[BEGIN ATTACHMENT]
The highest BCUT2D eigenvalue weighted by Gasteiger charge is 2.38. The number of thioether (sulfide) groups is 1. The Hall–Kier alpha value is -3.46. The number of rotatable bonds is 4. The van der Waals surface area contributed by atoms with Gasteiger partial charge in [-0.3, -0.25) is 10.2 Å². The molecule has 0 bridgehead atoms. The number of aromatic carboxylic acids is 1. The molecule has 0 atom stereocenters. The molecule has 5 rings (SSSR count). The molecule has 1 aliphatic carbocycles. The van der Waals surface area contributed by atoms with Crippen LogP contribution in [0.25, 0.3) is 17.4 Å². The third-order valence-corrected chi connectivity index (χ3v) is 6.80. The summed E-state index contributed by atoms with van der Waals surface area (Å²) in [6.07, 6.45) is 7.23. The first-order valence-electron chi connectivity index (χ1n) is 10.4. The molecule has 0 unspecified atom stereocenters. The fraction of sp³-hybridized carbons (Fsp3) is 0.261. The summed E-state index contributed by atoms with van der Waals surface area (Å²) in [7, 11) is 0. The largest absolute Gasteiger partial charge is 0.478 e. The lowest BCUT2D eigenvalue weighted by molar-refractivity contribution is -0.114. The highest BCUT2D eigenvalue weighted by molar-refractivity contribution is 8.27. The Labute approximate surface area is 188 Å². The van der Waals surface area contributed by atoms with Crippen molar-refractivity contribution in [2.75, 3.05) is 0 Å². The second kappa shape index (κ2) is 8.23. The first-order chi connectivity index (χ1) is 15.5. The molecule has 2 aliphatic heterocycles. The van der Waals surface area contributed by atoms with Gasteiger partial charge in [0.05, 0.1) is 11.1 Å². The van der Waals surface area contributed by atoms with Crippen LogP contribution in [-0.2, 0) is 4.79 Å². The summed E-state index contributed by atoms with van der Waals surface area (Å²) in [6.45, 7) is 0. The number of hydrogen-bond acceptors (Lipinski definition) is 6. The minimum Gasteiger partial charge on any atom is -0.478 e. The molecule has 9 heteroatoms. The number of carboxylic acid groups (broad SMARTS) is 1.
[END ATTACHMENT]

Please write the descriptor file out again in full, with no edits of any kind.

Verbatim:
The highest BCUT2D eigenvalue weighted by Gasteiger charge is 2.38. The number of thioether (sulfide) groups is 1. The Hall–Kier alpha value is -3.46. The number of rotatable bonds is 4. The van der Waals surface area contributed by atoms with Gasteiger partial charge in [-0.3, -0.25) is 10.2 Å². The molecule has 0 bridgehead atoms. The number of aromatic carboxylic acids is 1. The molecule has 0 atom stereocenters. The molecule has 5 rings (SSSR count). The molecule has 1 aliphatic carbocycles. The van der Waals surface area contributed by atoms with Crippen LogP contribution in [0.25, 0.3) is 17.4 Å². The third-order valence-corrected chi connectivity index (χ3v) is 6.80. The summed E-state index contributed by atoms with van der Waals surface area (Å²) in [6.07, 6.45) is 7.23. The first-order valence-electron chi connectivity index (χ1n) is 10.4. The molecule has 0 unspecified atom stereocenters. The fraction of sp³-hybridized carbons (Fsp3) is 0.261. The summed E-state index contributed by atoms with van der Waals surface area (Å²) in [7, 11) is 0. The largest absolute Gasteiger partial charge is 0.478 e. The lowest BCUT2D eigenvalue weighted by molar-refractivity contribution is -0.114. The highest BCUT2D eigenvalue weighted by molar-refractivity contribution is 8.27. The Labute approximate surface area is 188 Å². The van der Waals surface area contributed by atoms with Crippen molar-refractivity contribution in [2.75, 3.05) is 0 Å². The second kappa shape index (κ2) is 8.23. The first-order chi connectivity index (χ1) is 15.5. The molecule has 2 aliphatic heterocycles. The van der Waals surface area contributed by atoms with Gasteiger partial charge in [0.05, 0.1) is 11.1 Å². The van der Waals surface area contributed by atoms with Crippen LogP contribution in [-0.2, 0) is 4.79 Å². The summed E-state index contributed by atoms with van der Waals surface area (Å²) in [6.45, 7) is 0. The number of hydrogen-bond acceptors (Lipinski definition) is 6. The minimum Gasteiger partial charge on any atom is -0.478 e. The molecule has 9 heteroatoms. The number of carboxylic acid groups (broad SMARTS) is 1.